Michigan engineers are collaborating with engine developer Achates Power on a new $2M U.S Department of Energy Advanced Research Projects Agency-Energy (ARPA-E) grant (DE-AR0001059) that is expected to result in a more fuel-efficient and cost-effective hybrid-electric vehicle (HEV).
HEVs play an important role in minimizing energy consumption in the transportation sector, and projections suggest an increasing number of vehicles sold will be hybrid. Specifically, the Michigan team of Prof. Heath Hofmann, Dr. Jason Siegel (principal investigator), and Anna Stefanopoulou, the William Clay Ford Professor of Manufacturing and Director of the Energy Institute, will work to enhance the fuel-efficiency of the opposed-piston engine (OP Engine) developed by Achates Power.
Hofmann will develop control algorithms for a commercially available electric machine that will turn an OP Engine into a hybrid OP engine into a series-hybrid, or range-extender for electric vehicles. Siegel and Stefanopoulou will focus on the engine and its interaction with the motor generator.
Early versions of OP Engine, described in this video, have been around since 1882, and have been used in automobiles, ships, airplanes, and submarines, as well as tanks and trucks. Achates Power has been developing OP Engines that enable automakers to achieve high efficiencies across a wide range of operating conditions.
The plan is to reconfigure an Achates Power OP Engine by attaching two motor generators directly to the crankshafts of the engine, generating electricity directly from the rotational energy of the engine. The electric motor generator attached to the engine will feed the battery for the range extension, delivering consistent, efficient power to the driveline.
“Basically,” said Hofmann, “the electric machine we attach to the engine will create a generator system for a hybrid electric vehicle.”
There are many different ways to build a hybrid vehicle, and this project corresponds most closely to a series configuration, though with some novel aspects. The mechanical crank to crank connection, used to synchronize the intake and exhaust pistons of the OP Engine, will be eliminated and the electric motor generators will provide electrical piston synchronization. The electric motor generators will also be used to control the position of the piston in the engine, which makes it possible to control its thermodynamic cycle. These control opportunities are expected to improve the overall fuel efficiency of the engine.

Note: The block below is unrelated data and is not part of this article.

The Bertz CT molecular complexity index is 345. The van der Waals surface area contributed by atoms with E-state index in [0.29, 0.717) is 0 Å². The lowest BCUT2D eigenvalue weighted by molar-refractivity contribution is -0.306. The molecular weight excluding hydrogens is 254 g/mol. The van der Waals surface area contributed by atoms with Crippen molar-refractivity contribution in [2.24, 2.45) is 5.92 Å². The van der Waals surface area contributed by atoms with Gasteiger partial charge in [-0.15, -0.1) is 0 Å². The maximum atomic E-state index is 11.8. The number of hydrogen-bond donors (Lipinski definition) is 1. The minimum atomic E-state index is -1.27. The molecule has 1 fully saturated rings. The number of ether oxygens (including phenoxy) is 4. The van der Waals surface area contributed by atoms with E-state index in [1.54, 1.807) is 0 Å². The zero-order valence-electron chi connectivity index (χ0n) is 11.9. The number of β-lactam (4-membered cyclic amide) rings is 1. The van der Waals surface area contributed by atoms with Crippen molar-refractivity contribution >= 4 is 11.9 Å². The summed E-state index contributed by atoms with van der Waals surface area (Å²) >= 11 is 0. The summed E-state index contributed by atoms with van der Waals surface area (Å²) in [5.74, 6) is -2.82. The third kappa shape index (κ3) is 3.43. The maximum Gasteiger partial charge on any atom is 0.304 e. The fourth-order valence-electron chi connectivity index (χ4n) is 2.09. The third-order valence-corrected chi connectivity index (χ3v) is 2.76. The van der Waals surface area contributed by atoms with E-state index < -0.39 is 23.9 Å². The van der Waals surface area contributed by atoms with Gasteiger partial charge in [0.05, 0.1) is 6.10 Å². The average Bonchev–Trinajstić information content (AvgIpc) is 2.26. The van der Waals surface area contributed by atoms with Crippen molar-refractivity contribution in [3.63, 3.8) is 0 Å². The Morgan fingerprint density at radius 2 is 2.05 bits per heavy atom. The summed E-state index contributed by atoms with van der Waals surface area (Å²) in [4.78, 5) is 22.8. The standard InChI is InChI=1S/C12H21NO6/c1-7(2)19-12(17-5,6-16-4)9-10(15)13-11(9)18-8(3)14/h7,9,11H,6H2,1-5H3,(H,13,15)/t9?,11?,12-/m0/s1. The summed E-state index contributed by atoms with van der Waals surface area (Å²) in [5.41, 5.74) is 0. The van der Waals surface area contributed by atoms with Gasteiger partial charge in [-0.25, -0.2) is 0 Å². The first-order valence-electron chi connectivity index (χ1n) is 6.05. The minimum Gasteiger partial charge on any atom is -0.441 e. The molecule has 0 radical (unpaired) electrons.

Siegel will focus on the real time estimation of the piston motion which is critical for the efficiency as a tight synchronization is imperative; a few degrees error and the pistons will not make sufficient compression to facilitate combustion. Stefanopoulou will derive the piston trajectory that optimizes the thermodynamic cycle based on multi-objective criteria.
“The models are critical because we need to be able to predict exactly what the engine’s going to do and then try to compensate with the electric motor generator,” said Hofmann.
One of the tricky parts for Hofmann is to be able to control the instantaneous torque pulses of the pistons with the electric motor generators, which are far less powerful.
“It’s a challenging control problem,” said Hofmann, who has worked on pure electric vehicles in the past, and is advisor to the student-run Michigan Electric Racing team.
“I am excited to design and optimize the controls that will free this opposed-piston engine from the mechanical constraints of the crank and gear mechanism through the electric motors; it is like breaking the shackles and unleashing its true potential,” said Stefanopoulou to Achates Power. “Along with the freedom though comes the responsibility of highly precise control and coordination of the piston motions to maximize efficiency and ensure a smoother operation.”
Nissan Motor Company will lend their expertise and perspective as an auto maker of hybrid electric vehicles.
See also: Achates Power press release.